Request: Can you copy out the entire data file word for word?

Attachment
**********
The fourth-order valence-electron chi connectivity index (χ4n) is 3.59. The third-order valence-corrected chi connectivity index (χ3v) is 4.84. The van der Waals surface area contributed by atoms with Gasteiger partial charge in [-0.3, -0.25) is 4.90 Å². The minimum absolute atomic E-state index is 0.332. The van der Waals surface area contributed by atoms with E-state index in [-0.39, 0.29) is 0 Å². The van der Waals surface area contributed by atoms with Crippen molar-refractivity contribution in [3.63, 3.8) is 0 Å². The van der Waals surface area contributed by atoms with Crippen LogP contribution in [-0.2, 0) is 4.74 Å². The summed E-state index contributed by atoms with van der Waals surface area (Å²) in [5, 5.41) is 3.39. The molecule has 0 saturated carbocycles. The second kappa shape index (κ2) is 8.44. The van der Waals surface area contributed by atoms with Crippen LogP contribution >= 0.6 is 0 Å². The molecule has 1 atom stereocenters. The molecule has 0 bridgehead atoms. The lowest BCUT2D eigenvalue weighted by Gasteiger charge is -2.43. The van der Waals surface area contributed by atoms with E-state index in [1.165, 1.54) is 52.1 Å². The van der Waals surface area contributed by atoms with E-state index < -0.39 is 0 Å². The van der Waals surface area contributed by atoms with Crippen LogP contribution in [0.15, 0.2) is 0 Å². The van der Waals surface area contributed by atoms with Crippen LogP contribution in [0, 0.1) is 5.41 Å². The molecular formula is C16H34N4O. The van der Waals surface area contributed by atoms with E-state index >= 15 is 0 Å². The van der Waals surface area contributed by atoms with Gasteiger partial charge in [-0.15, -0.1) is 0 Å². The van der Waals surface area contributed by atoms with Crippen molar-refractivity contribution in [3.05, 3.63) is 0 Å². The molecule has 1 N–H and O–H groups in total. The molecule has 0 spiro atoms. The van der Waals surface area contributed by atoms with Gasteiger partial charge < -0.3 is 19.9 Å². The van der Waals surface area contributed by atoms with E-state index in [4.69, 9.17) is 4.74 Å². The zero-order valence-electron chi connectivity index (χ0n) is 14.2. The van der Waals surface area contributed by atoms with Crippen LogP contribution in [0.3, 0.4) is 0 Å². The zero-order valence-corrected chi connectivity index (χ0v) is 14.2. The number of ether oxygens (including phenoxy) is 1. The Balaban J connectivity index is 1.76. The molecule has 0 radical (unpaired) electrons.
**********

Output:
The fourth-order valence-electron chi connectivity index (χ4n) is 3.59. The third-order valence-corrected chi connectivity index (χ3v) is 4.84. The van der Waals surface area contributed by atoms with Gasteiger partial charge in [-0.3, -0.25) is 4.90 Å². The minimum absolute atomic E-state index is 0.332. The van der Waals surface area contributed by atoms with E-state index in [-0.39, 0.29) is 0 Å². The van der Waals surface area contributed by atoms with Crippen molar-refractivity contribution in [3.63, 3.8) is 0 Å². The van der Waals surface area contributed by atoms with Crippen LogP contribution in [-0.2, 0) is 4.74 Å². The summed E-state index contributed by atoms with van der Waals surface area (Å²) in [5, 5.41) is 3.39. The molecule has 0 saturated carbocycles. The second kappa shape index (κ2) is 8.44. The van der Waals surface area contributed by atoms with Crippen LogP contribution >= 0.6 is 0 Å². The molecule has 1 atom stereocenters. The molecule has 0 bridgehead atoms. The lowest BCUT2D eigenvalue weighted by Gasteiger charge is -2.43. The van der Waals surface area contributed by atoms with E-state index in [1.165, 1.54) is 52.1 Å². The van der Waals surface area contributed by atoms with E-state index < -0.39 is 0 Å². The van der Waals surface area contributed by atoms with Crippen LogP contribution in [0.15, 0.2) is 0 Å². The van der Waals surface area contributed by atoms with Crippen LogP contribution in [0, 0.1) is 5.41 Å². The molecular formula is C16H34N4O. The van der Waals surface area contributed by atoms with E-state index >= 15 is 0 Å². The van der Waals surface area contributed by atoms with Gasteiger partial charge in [-0.15, -0.1) is 0 Å². The van der Waals surface area contributed by atoms with Crippen molar-refractivity contribution in [3.05, 3.63) is 0 Å². The molecule has 1 N–H and O–H groups in total. The molecule has 0 spiro atoms. The van der Waals surface area contributed by atoms with Gasteiger partial charge < -0.3 is 19.9 Å². The van der Waals surface area contributed by atoms with E-state index in [4.69, 9.17) is 4.74 Å². The zero-order valence-electron chi connectivity index (χ0n) is 14.2. The van der Waals surface area contributed by atoms with Crippen LogP contribution in [0.3, 0.4) is 0 Å². The zero-order valence-corrected chi connectivity index (χ0v) is 14.2. The number of ether oxygens (including phenoxy) is 1. The Balaban J connectivity index is 1.76. The molecule has 0 radical (unpaired) electrons.